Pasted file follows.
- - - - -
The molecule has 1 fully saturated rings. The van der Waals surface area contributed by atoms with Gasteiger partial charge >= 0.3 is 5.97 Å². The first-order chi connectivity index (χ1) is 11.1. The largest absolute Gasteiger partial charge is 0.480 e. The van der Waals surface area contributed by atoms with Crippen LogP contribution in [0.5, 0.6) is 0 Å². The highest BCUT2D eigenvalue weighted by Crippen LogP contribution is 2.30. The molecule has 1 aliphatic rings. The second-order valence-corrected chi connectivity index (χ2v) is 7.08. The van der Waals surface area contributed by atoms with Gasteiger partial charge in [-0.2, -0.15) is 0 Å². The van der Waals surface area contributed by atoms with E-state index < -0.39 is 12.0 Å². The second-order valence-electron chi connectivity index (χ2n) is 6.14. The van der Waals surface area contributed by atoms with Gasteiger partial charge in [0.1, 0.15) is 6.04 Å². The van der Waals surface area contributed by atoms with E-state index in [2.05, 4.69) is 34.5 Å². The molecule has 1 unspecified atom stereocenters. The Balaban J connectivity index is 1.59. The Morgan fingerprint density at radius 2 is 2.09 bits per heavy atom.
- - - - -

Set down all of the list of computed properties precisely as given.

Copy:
The molecule has 1 fully saturated rings. The van der Waals surface area contributed by atoms with Gasteiger partial charge >= 0.3 is 5.97 Å². The first-order chi connectivity index (χ1) is 11.1. The largest absolute Gasteiger partial charge is 0.480 e. The van der Waals surface area contributed by atoms with Crippen LogP contribution in [0.5, 0.6) is 0 Å². The highest BCUT2D eigenvalue weighted by Crippen LogP contribution is 2.30. The molecule has 1 aliphatic rings. The second-order valence-corrected chi connectivity index (χ2v) is 7.08. The van der Waals surface area contributed by atoms with Gasteiger partial charge in [-0.2, -0.15) is 0 Å². The van der Waals surface area contributed by atoms with E-state index < -0.39 is 12.0 Å². The second-order valence-electron chi connectivity index (χ2n) is 6.14. The van der Waals surface area contributed by atoms with Gasteiger partial charge in [0.1, 0.15) is 6.04 Å². The van der Waals surface area contributed by atoms with E-state index in [2.05, 4.69) is 34.5 Å². The molecule has 1 unspecified atom stereocenters. The Balaban J connectivity index is 1.59. The Morgan fingerprint density at radius 2 is 2.09 bits per heavy atom.